This power of control, being legal and even desirable for business success, comprises, however, the potential ingredients for a serious and profound injury to the worker’s intimacy. Hence, the worker can (and should) invoke their rights and their privacy, duelling against an employer power that shows to be intrusive , while the law must impose especially protective measures in this segment of manifestation of the human personality: the worker. These are rights that “embora de todos os homens, para os trabalhadores assumem mais interesse … porque a experiência do constitucionalismo consiste, toda, na aquisição progressiva dos direitos daqueles que careçam de proteção” ) (Miranda, 2017: 143).

2. Allusion to the Transnational Roots in Protecting Privacy

The protection of privacy, in general, has already been widely proclaimed in international bodies for over a century. The emblematic Universal Declaration of Human Rights (1948)   Can be quoted, in Article 12, stating that “No one shall be subjected to arbitrary interference with his privacy, family, home or correspondence, nor to attacks upon his honour and reputation. Everyone has the right to the protection of the law against such interference or attacks”. Likewise, the International Covenant on Civil and Political Rights (1966)   Also provides that “1. No one shall be subjected to arbitrary or unlawful interference with privacy, family, home or correspondence, nor to unlawful attacks on his honour and reputation. 2. Everyone has the right to the protection of the law against such interference or attacks” (Article 17).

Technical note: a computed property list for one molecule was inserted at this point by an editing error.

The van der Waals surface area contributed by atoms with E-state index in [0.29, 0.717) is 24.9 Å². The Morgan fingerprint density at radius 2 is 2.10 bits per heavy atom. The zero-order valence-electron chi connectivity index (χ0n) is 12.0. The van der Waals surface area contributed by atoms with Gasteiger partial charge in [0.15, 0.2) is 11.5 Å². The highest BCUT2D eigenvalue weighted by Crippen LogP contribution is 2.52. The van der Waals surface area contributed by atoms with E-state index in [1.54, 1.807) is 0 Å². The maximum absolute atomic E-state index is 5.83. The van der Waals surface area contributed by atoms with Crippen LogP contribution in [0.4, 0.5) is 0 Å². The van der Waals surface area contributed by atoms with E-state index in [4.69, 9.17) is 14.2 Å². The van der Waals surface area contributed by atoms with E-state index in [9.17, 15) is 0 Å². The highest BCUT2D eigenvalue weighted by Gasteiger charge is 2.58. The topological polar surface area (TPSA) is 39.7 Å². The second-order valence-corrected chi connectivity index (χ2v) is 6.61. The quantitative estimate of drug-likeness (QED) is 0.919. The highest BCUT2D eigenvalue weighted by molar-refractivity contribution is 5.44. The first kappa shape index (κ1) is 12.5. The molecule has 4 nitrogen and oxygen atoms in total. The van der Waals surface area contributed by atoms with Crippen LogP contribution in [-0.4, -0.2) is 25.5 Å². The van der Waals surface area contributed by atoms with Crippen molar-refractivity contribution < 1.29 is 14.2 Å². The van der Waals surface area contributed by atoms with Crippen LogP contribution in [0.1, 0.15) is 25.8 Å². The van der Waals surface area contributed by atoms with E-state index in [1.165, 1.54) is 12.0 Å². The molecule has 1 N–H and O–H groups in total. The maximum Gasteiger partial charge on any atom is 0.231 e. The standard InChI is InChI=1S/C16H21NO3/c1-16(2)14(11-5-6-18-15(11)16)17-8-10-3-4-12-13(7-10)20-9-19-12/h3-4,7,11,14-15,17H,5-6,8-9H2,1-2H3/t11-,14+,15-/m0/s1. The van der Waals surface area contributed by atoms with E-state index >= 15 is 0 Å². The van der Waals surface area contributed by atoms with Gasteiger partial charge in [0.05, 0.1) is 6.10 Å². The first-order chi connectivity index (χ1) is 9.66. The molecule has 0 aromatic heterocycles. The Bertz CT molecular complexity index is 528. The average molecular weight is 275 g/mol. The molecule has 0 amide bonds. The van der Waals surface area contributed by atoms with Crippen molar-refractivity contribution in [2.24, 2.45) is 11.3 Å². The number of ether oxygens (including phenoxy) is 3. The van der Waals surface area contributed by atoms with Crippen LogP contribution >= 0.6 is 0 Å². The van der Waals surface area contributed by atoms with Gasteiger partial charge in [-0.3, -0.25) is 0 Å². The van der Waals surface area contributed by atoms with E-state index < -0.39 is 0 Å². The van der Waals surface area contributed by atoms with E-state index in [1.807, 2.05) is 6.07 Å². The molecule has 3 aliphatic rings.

At the European level, under the aegis of the Conseil of Europe, the Convention for the Protection of Human Rights and Fundamental Freedoms (1950) enshrines the right to respect for private and family life, asserting that “1. Everyone has the right to respect for his private and family life, his home and his correspondence. 2. There shall be no interference by a public authority with the exercise of this right except such as is in accordance with the law and is necessary for a democratic society in the interests of national security, public safety or the economic well-being of the country, for the prevention of disorder or crime, for the protection of health or morals, or the protection of the rights and freedoms of others” (Article 8).

This legal standard has been frequently used by the European Court of Human Rights   And its decisions have been a valuable auxiliary to the densification of privacy, particularly in the scope of labour. Also, within the scope of the Conseil of Europe, the Convention 108 for the protection of individuals concerning about the processing of personal data  Throughout its regulations, reinforces the purpose of protecting the rights, freedoms and guarantees of individuals with an emphasis on the right to private life, and therefore, in Article 1, object and purpose, states that “The purpose of this Convention is to protect every individual, whatever his or her nationality or residence, about the processing of their data, thereby contributing to respect for his or her human rights and fundamental freedoms, and in particular the right to privacy”.

In the Charter of Fundamental Rights of the European Union (2016)  The European Union member countries proclaim “the right to respect for his or her private and family life, home and communications” and already pave the way for the right to the protection of personal data (Articles 7 and 8). According to Teece (2007) sensing capability constitutes an organization’s propensity to notice the changes in the environment based on its current capability. That is, sensing capability has to do with the ability to promptly recognize opportunities in the environment when it presents itself, while also, having the means to monitor threats from the environment (Teece, 2007; BarretoEisenhardtRavasi, 2003). Lastly, the third dimension reconfiguration capability is the organization’s potential to generate capabilities to integrate current capabilities (Lavie, 2006; Capron and Mitchell, 2009).